Anybody who has ever met me can agree on one important point: I am a pop culture addict, with a list of favorite TV shows and movies a mile long. Some of my all-time heroes are fictional ones and it’s undeniable that even fictional depictions of women deeply impact the way girls and women view themselves and model their lives. Unfortunately, these representations are often based on stereotypical gender roles — including a serious lack of representation of female athletes. This may not seem like the most pressing issue, but studies have shown that girls who participate in sports have greater self esteem and participating in sports imparts valuable lessons. Modeling the benefits of sports in the media has the potential to impact countless girls, which is why I want …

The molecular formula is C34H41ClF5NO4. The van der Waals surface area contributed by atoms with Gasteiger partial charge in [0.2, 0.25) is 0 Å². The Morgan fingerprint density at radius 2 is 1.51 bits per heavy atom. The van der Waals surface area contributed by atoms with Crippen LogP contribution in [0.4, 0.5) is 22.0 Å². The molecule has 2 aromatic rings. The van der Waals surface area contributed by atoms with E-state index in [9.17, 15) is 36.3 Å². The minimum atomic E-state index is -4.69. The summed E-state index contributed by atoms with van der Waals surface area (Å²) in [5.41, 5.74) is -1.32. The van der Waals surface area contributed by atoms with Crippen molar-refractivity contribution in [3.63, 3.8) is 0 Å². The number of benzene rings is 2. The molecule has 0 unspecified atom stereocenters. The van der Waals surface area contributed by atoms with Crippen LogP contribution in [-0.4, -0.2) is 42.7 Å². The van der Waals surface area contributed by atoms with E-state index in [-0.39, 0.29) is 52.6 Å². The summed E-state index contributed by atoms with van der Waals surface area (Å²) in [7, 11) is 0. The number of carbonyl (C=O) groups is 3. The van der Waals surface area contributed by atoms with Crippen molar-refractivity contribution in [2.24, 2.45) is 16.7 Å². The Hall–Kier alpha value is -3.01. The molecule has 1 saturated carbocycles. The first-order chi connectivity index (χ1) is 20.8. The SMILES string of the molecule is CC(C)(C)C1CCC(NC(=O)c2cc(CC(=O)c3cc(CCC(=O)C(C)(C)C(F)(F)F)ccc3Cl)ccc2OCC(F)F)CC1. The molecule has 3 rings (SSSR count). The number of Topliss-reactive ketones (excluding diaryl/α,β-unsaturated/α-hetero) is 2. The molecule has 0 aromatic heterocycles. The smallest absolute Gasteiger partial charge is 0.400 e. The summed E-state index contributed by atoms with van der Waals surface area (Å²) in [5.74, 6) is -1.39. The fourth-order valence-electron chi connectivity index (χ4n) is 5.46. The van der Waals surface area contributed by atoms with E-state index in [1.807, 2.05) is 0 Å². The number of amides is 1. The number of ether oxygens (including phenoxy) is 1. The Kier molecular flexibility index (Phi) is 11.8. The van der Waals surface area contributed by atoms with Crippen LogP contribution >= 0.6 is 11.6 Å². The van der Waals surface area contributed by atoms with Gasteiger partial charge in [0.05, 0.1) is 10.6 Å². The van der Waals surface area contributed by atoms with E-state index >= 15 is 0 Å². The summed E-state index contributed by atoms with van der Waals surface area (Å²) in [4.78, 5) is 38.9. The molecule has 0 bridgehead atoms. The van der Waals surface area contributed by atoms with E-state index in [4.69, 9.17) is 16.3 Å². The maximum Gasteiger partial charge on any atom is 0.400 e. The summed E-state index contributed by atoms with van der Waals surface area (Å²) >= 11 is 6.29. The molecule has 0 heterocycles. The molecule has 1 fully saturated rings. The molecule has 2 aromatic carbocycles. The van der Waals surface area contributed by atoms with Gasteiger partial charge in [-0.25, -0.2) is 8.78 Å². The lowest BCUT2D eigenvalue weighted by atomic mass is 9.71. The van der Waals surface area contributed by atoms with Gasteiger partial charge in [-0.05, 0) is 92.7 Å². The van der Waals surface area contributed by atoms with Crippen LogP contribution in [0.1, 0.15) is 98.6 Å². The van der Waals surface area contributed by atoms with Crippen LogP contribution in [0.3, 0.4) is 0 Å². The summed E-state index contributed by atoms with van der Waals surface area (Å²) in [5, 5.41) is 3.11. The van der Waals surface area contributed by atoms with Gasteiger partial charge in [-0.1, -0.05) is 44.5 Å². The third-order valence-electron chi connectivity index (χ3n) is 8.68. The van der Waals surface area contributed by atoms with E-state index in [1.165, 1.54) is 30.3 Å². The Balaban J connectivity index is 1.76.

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Articles | Posted by Julie Z on 12/14/2012

An Interview with Hudson Taylor of Athlete Ally

Hudson Taylor

Hudson Taylor, a lifelong athlete and three-time NCAA All-American wrestler, is the founder of Athlete Ally, a nonprofit sports resource which, according to its website: “encourages all individuals involved in sports to respect every member of their communities, regardless of perceived or actual sexual orientation, gender identity or gender expression, and to lead others in doing the same. Athlete Ally provides social advocacy campaigns, on-campus trainings and practical tools including resources to locate and learn about allied athletes, coaches, teams, athletic clubs and sports-based advocacy projects around the country.” You may also remember Hudson from his video “Time To Evolve” which was posted on the FBomb this past summer.

Hudson recently agreed to answer some questions about his work as an LGBT ally in the …